". . . .
"5. The total bid price is arrived at by adding the costs computed for each item of work and by adding thereto additional amounts for overhead, contingencies and profit. These amounts vary from job to job.
"6. Each contract bid form contains a number of contract `pay items'. Typical contract `pay items' are `____ tons, liquid asphalt, MC250', and `____ tons, aggregate'. Once the total bid price is computed, it is divided and spread among the various contract pay items. The dollar amount allocated to each contract pay item is based on many considerations, including cost and the schedule or manner of payment. As a result, the dollar amount stated for each contract pay item, including asphalt, may vary from its actual cost. . . ."
Occasionally a contractor will use a paving subcontractor, in which case the subcontractor prepares his sub-bid in the same general manner as do contractors. In any case, sub-bids from suppliers and subcontractors are regarded as firm.
Appellees also monitor schedules of future road projects, and from time to time offer quotations to contractors, by which they offer to supply materials such as asphalt at a specific price for a particular project only. Also, appellees manufacture asphalt to comply with specifications published by the governmental bodies, and so certify to the contractors.
In addition, documents obtained from appellees during discovery tend to indicate that they control a high percentage of their direct customers of asphalt, either through acquisition of stock, or indirectly through various financial arrangements, including credit.
Appellants contend that the cost of asphalt to the contractor, including allegedly illegal overcharges, is always passed on to them as the ultimate purchasers. Appellees take the position that it is only the initial purchaser — the contractor — who is damaged. Any increase paid by the ultimate purchasers, they say, is too remote from the alleged overcharges to be susceptible of proof.
I.  Standing and Liability
The district court said, 350 F. Supp. at 1370-1371, that it would rule for appellants, were its decision not controlled by Hanover Shoe, supra, 392 U.S. 481, 88 S.Ct. 2224. That case held that a supplier being sued by an immediate purchaser for alleged overcharges (in violation of antitrust laws) cannot raise a defense that the immediate purchaser may have recovered all or part of the overcharges by passing them on to his customers.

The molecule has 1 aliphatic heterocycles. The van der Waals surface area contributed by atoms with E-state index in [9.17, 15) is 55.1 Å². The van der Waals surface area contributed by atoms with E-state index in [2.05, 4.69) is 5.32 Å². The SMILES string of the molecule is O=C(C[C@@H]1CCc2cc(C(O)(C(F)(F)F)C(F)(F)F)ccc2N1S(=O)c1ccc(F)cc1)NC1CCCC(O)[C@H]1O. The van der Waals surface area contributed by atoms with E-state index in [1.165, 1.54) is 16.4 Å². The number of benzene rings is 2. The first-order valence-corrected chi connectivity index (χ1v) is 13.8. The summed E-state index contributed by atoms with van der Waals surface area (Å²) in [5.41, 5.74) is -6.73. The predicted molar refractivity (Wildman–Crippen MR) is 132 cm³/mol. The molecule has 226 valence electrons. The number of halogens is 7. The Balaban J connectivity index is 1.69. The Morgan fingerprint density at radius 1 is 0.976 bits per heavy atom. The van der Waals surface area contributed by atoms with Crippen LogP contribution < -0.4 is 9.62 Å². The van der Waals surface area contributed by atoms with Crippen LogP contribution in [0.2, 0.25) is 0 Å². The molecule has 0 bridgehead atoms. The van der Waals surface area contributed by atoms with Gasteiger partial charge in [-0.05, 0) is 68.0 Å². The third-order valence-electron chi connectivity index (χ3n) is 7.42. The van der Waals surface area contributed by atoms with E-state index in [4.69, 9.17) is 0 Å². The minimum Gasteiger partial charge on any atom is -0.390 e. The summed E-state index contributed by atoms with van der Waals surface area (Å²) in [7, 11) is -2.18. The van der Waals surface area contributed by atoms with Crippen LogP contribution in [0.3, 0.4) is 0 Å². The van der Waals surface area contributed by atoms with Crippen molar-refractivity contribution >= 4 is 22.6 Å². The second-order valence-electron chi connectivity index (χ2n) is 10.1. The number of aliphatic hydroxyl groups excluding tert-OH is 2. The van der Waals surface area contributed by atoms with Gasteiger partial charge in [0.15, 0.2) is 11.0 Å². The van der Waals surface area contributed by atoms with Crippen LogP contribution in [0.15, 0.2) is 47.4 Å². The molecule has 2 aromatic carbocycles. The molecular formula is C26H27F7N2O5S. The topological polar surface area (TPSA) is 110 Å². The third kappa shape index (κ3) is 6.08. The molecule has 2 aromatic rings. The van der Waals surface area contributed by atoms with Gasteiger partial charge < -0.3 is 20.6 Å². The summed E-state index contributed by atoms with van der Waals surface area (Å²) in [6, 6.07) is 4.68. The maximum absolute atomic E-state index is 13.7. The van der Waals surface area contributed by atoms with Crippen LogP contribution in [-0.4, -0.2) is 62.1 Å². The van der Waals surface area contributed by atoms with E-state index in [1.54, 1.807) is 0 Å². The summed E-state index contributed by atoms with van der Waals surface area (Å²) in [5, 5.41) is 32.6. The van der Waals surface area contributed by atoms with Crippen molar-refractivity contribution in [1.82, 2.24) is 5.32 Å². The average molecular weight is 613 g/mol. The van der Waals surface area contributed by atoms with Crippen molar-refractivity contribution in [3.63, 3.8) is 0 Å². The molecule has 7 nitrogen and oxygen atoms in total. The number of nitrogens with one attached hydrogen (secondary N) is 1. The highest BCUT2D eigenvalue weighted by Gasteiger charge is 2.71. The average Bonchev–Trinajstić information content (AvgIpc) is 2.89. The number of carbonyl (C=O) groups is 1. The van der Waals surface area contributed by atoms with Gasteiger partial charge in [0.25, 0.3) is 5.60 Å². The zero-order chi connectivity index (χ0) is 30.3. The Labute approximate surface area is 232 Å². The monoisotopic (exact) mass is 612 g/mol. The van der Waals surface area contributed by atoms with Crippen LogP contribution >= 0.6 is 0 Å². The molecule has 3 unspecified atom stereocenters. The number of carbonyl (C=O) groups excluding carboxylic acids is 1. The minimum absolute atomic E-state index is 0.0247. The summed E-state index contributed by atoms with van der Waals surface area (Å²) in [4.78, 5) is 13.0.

In Hanover Shoe, however, the product involved, shoe machinery, was not itself resold by plaintiffs. The Supreme Court's decision was based in part upon the difficulty of showing whether plaintiff shoe manufacturer's pricing decisions for shoes reflected the illegal overcharge.
"Even if it could be shown that the buyer raised his price in response to, and in the amount of, the overcharge and that his margin of profit and total sales had not thereafter declined, there would remain the nearly insuperable difficulty of demonstrating that the particular plaintiff could not or would not have raised his prices absent the overcharge or maintained the higher price had the overcharge been discontinued. Since establishing the applicability of the passing-on defense would require a convincing showing of each of these virtually unascertainable figures, the task would normally prove insurmountable. [Footnote omitted.] On the other hand, it is not unlikely that if the existence of the defense is generally confirmed, antitrust defendants will frequently seek to establish its applicability [thus requiring long and complicated proceedings]." 392 U.S. at 493, 88 S.Ct. at 2231.
Clearly the Court's purpose was to preserve the private antitrust suit and promote compensation to those injured. This purpose could not be achieved with the hindrance of a defense, the proof of which it felt would normally present "insuperable difficulty," but the mere allegation of which would often lengthen antitrust litigation beyond reasonable bounds.
On the other hand, the Court recognized
". . . that there might be situations — for instance, when an overcharged buyer has a pre-existing `cost-plus' contract, thus making it easy to prove that he has not been damaged — where the considerations requiring that the passing-on defense not be permitted in this case would not be present." Id. at 494, 88 S.Ct. at 2232.
The Court thus left open for future decision cases in which the passing on of the illegal overcharge might be more readily demonstrable. Ours is such a case. Based on affidavits, the district court assumed that appellants could so show.
The district court felt that the complexities of proof of damages, mentioned in Hanover Shoe, supra, were present in this case. 350 F. Supp. at 1372 n. 1. The court said that if appellants were to make out a prima facie case of damages, then it could not prevent appellees from showing that in particular instances no overcharge was passed on. "This means, of course, an examination of each contract. Whatever else, the effect of Hanover and Darnell-Taenzer is to reject the generalism that because the first in the purchasing chain suffers an overcharge someone late in the chain suffers compensable damage." Id. at 1372 n. 2.